Ex-left­ist PM wins Croa­tia pres­i­dency

Muscat Daily - - WORLD -

Za­greb, Croa­tia - Left­ist for­mer prime min­is­ter Zo­ran Mi­lanovic, who has pledged to make Croa­tia a tol­er­ant coun­try turn­ing the page on its wartime past, won Sun­day’s pres­i­den­tial run-off vote, de­feat­ing the in­cum­bent con­ser­va­tive leader.

Mi­lanovic took 52.7 per cent of the vote while Pres­i­dent Kolinda Grabar-Ki­tarovic, who had tried to unite a frac­tured right-wing, gar­nered 47.3 per cent, ac­cord­ing to re­sults based on vote count at nearly all polling sta­tions re­leased by the elec­toral com­mis­sion.

The sec­ond-round elec­tion was held just days af­ter Croa­tia took over the Euro­pean Union’s helm for a six-month pe­riod, which will be dom­i­nated by Brexit and the bloc's en­large­ment.

At the same time, the EU’s new­est mem­ber is strug­gling with a mass ex­o­dus of its peo­ple, cor­rup­tion and a lack­lus­tre econ­omy at home.

Grabar-Ki­tarovic cam­paigned on a slo­gan pro­mot­ing ‘real Croa­tia’, hint­ing she be­lieves the rul­ing con­ser­va­tive HDZ party that backed her was the only one who can truly rep­re­sent the coun­try.

Mi­lanovic, a So­cial Demo­cratic, called such state­ments ‘very dan­ger­ous’, and ad­vo­cated for a ‘nor­mal Croa­tia’ as a lib­eral democ­racy which pro­motes equal­ity for all cit­i­zens.

“Four mil­lion of us ... are look­ing for our place in Europe which is, de­spite all the prob­lems, the nicest place to live, the most peace­ful project in which Croa­tia must find its place and in­ter­est,” Mi­lanovic told sup­port­ers in Za­greb af­ter his vic­tory.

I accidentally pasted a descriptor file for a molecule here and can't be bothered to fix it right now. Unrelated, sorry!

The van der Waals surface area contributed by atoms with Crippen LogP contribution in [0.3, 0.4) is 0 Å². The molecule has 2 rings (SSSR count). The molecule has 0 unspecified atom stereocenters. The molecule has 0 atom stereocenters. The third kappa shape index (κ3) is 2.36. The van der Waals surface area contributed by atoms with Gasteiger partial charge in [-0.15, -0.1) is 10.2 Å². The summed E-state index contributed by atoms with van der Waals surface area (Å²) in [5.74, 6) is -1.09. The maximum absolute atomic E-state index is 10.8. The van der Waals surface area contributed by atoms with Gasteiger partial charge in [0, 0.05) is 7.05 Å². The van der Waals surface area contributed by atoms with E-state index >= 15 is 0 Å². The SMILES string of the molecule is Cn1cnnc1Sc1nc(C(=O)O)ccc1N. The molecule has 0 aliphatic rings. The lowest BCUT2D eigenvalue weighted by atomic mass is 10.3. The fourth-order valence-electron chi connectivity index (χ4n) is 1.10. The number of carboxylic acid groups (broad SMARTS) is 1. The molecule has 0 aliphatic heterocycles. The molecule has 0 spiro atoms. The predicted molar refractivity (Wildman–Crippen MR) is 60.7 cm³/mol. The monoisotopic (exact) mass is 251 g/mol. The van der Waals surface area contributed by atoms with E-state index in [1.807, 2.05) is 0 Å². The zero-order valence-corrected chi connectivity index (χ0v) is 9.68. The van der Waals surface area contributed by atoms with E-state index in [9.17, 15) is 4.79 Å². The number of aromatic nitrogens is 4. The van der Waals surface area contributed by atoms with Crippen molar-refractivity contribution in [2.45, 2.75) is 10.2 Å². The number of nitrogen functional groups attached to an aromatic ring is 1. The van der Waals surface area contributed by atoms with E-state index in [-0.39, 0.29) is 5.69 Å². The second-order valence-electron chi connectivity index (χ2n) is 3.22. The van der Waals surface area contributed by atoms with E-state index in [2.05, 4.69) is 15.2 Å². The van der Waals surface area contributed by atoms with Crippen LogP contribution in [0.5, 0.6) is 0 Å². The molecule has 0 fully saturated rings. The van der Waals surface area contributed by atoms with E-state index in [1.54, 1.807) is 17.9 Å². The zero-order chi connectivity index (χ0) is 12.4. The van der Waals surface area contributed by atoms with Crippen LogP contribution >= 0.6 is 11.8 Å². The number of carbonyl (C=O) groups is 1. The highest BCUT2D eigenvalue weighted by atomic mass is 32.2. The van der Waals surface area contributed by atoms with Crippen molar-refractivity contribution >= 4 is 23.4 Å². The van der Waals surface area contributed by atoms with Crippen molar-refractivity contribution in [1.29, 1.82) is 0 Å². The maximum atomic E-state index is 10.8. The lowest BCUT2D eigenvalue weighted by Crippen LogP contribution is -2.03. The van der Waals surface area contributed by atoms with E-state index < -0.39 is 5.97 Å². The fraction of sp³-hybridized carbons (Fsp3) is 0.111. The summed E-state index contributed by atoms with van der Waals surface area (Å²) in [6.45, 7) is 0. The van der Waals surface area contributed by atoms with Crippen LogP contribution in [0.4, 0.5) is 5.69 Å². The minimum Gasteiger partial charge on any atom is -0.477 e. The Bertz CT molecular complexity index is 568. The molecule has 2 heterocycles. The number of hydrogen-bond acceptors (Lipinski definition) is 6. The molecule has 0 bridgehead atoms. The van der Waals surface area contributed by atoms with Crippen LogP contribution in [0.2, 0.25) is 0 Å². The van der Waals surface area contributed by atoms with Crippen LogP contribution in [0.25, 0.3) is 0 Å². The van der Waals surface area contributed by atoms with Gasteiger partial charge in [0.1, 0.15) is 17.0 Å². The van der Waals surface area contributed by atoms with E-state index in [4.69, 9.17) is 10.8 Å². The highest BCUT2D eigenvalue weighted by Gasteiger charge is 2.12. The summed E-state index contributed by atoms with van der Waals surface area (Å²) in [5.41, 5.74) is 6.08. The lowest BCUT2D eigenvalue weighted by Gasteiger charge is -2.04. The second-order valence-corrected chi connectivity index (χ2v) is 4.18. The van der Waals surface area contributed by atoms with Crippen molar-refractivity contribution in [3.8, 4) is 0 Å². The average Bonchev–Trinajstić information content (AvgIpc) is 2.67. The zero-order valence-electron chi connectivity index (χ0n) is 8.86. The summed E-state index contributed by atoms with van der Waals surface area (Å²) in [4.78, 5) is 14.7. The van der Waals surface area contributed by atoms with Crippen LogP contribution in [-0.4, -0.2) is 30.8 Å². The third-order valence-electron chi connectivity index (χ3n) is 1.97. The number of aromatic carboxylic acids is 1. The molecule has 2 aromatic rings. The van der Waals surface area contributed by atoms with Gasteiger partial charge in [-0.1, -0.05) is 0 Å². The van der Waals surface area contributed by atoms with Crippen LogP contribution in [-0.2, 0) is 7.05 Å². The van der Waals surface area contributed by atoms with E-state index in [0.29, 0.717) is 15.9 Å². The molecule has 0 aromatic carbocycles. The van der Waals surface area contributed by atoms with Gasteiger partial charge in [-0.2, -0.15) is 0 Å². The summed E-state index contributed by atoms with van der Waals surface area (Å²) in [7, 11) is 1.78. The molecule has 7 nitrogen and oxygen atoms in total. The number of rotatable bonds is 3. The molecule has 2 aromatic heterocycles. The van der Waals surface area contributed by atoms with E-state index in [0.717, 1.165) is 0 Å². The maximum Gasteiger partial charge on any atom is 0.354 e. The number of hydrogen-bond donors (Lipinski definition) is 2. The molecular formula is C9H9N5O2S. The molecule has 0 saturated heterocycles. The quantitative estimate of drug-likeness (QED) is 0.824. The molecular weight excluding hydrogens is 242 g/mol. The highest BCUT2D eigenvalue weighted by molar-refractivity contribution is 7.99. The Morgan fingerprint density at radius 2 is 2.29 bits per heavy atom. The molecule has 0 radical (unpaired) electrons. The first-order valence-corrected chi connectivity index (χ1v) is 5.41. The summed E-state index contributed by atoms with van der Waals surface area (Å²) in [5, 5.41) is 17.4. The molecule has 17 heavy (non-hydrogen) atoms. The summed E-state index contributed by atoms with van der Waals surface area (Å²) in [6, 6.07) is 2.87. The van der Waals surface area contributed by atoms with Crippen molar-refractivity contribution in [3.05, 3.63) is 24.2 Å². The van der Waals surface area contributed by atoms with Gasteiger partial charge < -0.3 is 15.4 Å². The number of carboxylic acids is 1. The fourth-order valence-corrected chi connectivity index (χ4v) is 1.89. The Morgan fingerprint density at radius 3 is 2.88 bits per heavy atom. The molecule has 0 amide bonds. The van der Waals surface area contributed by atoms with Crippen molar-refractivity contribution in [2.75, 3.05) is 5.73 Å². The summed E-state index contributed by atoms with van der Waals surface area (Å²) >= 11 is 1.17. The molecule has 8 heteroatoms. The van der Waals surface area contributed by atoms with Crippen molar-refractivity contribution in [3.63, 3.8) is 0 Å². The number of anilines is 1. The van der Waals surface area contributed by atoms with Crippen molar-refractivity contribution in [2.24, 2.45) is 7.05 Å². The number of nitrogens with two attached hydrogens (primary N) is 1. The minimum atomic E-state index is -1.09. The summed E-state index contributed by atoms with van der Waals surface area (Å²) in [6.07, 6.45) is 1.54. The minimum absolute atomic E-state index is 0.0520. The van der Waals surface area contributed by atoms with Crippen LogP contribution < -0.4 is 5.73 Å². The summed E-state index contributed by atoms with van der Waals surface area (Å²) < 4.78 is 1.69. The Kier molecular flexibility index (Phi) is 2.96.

“Let’s be united in (our) dif­fer­ences,” the 53 year old said.

In the cam­paign Mi­lanovic stressed that the ‘wars are over’, re­fer­ring to Croa­tia's 1990s in­de­pen­dence war that re­mains an emo­tive is­sue.

Grabar-Ki­tarovic (51), the coun­try’s first woman pres­i­dent, had tried but failed to lure back hard­lin­ers who had voted for a na­tion­al­ist folk singer in the pres­i­den­tial elec­tion’s first round in De­cem­ber.

She stressed unity, pa­tri­o­tism and ref­er­ences to the 1990s war in her re-elec­tion bid.

Con­ced­ing de­feat on Sun­day evening Grabar-Ki­tarovic promised a ‘civilised trans­fer’ of power to Mi­lanovic. She stressed that ‘Croa­tia needs stability’ and unity as ‘we are the strong­est when we are to­gether’.

An­a­lysts say that Mi­lanovic, who dom­i­nated in the cities, also won thanks in part to the split among the right-wingers.

The elec­tion was viewed as a key test for the rul­ing HDZ party of mod­er­ate Prime Min­is­ter Andrej Plenkovic ahead of par­lia­men­tary elec­tions later this year.


For­mer Croa­t­ian prime min­is­ter Zo­ran Mi­lanovic (right) ac­com­pa­nied by his wife Sanja Mu­sic Mi­lanovic casts his bal­lot, in Za­greb on Sun­day

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